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How Often Do Tortoises Poop? Our Vet Answers

Dr. Luqman Javed, DVM (Vet)

By Dr. Luqman Javed, DVM (Vet)

Turtle Tortoise making poop in a white background

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Dr. Luqman Javed

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While it might not be pleasant to look at, a tortoise’s poop can provide valuable information about their health. Factors like the color of the poop and frequency of bowel movements can help you get a better picture of your tortoise’s health and if they’re eating an appropriate diet. In general, healthy adult tortoises that are not brumating (hibernating) will poop once a week or once every other week. Younger tortoises will poop more frequently.

In this article, we answer common questions regarding tortoise stools and how they can help you take better care of your tortoise.


How Often Do Tortoises Poop?

Tortoises have low metabolism, so it can take them a few days to poop. Younger tortoises may poop a little more frequently, but fully mature adult tortoises tend to poop only about once a week or once every other week.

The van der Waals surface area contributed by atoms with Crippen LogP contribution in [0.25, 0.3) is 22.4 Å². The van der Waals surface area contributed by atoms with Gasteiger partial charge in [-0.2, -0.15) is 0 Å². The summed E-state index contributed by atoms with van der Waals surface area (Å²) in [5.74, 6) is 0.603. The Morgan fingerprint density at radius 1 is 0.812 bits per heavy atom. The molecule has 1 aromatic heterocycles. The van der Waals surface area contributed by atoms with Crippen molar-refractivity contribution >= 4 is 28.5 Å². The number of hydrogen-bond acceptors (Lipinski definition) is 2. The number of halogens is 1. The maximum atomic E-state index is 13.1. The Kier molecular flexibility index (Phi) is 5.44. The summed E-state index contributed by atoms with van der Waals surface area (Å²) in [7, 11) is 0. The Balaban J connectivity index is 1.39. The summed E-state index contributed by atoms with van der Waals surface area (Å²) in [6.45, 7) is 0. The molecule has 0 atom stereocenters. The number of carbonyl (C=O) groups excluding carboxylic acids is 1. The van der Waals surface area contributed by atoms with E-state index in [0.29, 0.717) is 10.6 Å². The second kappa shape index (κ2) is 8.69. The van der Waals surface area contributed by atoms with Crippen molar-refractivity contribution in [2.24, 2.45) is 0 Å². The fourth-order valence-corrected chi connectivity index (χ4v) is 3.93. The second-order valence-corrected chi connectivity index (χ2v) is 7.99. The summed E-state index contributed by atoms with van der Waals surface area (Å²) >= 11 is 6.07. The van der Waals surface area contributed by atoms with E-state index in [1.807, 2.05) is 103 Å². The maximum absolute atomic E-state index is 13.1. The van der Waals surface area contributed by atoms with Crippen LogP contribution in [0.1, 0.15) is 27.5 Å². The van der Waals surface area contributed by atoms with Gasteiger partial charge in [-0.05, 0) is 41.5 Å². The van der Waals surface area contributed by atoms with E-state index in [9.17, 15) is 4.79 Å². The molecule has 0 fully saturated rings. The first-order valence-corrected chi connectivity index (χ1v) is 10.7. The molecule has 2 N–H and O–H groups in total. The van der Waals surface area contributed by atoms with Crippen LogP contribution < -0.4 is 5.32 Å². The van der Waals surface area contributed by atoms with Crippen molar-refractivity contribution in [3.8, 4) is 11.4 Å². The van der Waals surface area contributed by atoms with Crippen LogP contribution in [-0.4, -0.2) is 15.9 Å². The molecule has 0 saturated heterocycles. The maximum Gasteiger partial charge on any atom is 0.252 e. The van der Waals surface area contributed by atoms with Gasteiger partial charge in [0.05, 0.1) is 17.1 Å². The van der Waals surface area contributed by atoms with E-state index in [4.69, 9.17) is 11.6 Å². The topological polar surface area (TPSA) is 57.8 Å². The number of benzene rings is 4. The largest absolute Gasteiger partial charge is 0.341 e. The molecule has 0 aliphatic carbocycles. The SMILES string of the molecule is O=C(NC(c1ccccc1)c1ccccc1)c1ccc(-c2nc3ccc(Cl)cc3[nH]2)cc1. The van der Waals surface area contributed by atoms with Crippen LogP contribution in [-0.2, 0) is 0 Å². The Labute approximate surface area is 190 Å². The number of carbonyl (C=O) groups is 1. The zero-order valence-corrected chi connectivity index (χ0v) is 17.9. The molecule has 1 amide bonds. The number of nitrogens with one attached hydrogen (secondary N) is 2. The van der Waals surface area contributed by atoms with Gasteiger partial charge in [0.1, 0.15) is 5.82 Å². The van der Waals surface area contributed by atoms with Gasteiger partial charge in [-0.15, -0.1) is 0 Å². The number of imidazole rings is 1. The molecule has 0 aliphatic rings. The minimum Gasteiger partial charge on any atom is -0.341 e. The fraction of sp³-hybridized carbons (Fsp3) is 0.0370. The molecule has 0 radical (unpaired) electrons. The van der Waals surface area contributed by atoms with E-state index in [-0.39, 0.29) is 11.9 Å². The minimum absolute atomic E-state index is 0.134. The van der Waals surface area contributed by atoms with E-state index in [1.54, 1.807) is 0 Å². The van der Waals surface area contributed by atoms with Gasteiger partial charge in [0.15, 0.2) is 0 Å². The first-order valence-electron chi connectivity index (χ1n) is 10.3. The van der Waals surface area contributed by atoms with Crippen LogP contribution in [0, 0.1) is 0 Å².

Several studies have looked at the gastrointestinal transit time in various species of tortoises. This is the time that it takes for any food that the tortoise ingests to go through their gastrointestinal system and exit their body as feces. The following table summarizes the findings of two such studies.

Species Common Name Gastrointestinal Transit Time
Testudo pardalis Leopard tortoise 6–7 days1
Chelonoidis nigra Galápagos tortoise 12 days (most-observed result)2

This long transit time in adults is not unusual and is comparable to that of certain freshwater turtle species. For instance, a study found that the Yellow-Spotted River turtle (Podocnemis unifilis) had a transit time of around 18 days on average3.

Tortoises Eat Broccoli
Image Credit: Melina Massola, Shutterstock

Why Do Tortoises Take So Long To Poop?

Tortoises take a long time to poop because of their digestive physiology—specifically, how their large intestine works.